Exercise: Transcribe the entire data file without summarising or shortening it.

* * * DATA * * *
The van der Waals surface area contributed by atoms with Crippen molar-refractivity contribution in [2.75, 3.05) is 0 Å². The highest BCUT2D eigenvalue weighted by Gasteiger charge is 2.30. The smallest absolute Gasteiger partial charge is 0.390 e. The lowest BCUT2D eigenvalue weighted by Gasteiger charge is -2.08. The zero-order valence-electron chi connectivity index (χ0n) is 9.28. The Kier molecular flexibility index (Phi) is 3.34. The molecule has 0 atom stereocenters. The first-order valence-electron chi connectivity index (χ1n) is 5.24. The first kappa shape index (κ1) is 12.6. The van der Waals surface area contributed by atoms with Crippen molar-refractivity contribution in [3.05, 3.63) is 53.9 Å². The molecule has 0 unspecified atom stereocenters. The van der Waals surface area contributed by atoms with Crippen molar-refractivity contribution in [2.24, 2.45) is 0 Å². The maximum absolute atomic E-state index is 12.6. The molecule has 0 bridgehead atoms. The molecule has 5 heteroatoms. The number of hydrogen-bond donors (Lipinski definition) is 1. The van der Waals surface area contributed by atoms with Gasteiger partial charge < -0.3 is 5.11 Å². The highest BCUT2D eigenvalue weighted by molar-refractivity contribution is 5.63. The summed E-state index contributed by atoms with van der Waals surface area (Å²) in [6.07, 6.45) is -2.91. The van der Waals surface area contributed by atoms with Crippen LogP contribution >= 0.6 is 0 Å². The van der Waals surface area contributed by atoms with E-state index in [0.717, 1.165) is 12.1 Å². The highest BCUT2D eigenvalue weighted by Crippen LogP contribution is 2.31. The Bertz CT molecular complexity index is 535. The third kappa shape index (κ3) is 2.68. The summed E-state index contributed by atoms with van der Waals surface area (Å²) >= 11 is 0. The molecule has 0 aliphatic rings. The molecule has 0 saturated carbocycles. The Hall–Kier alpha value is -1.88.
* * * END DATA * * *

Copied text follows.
The van der Waals surface area contributed by atoms with Crippen molar-refractivity contribution in [2.75, 3.05) is 0 Å². The highest BCUT2D eigenvalue weighted by Gasteiger charge is 2.30. The smallest absolute Gasteiger partial charge is 0.390 e. The lowest BCUT2D eigenvalue weighted by Gasteiger charge is -2.08. The zero-order valence-electron chi connectivity index (χ0n) is 9.28. The Kier molecular flexibility index (Phi) is 3.34. The molecule has 0 atom stereocenters. The first-order valence-electron chi connectivity index (χ1n) is 5.24. The first kappa shape index (κ1) is 12.6. The van der Waals surface area contributed by atoms with Crippen molar-refractivity contribution in [3.05, 3.63) is 53.9 Å². The molecule has 0 unspecified atom stereocenters. The van der Waals surface area contributed by atoms with Crippen molar-refractivity contribution in [2.24, 2.45) is 0 Å². The maximum absolute atomic E-state index is 12.6. The molecule has 0 bridgehead atoms. The molecule has 5 heteroatoms. The number of hydrogen-bond donors (Lipinski definition) is 1. The van der Waals surface area contributed by atoms with Gasteiger partial charge < -0.3 is 5.11 Å². The highest BCUT2D eigenvalue weighted by molar-refractivity contribution is 5.63. The summed E-state index contributed by atoms with van der Waals surface area (Å²) in [6.07, 6.45) is -2.91. The van der Waals surface area contributed by atoms with Crippen LogP contribution >= 0.6 is 0 Å². The van der Waals surface area contributed by atoms with E-state index in [0.717, 1.165) is 12.1 Å². The highest BCUT2D eigenvalue weighted by Crippen LogP contribution is 2.31. The Bertz CT molecular complexity index is 535. The third kappa shape index (κ3) is 2.68. The summed E-state index contributed by atoms with van der Waals surface area (Å²) >= 11 is 0. The molecule has 0 aliphatic rings. The molecule has 0 saturated carbocycles. The Hall–Kier alpha value is -1.88.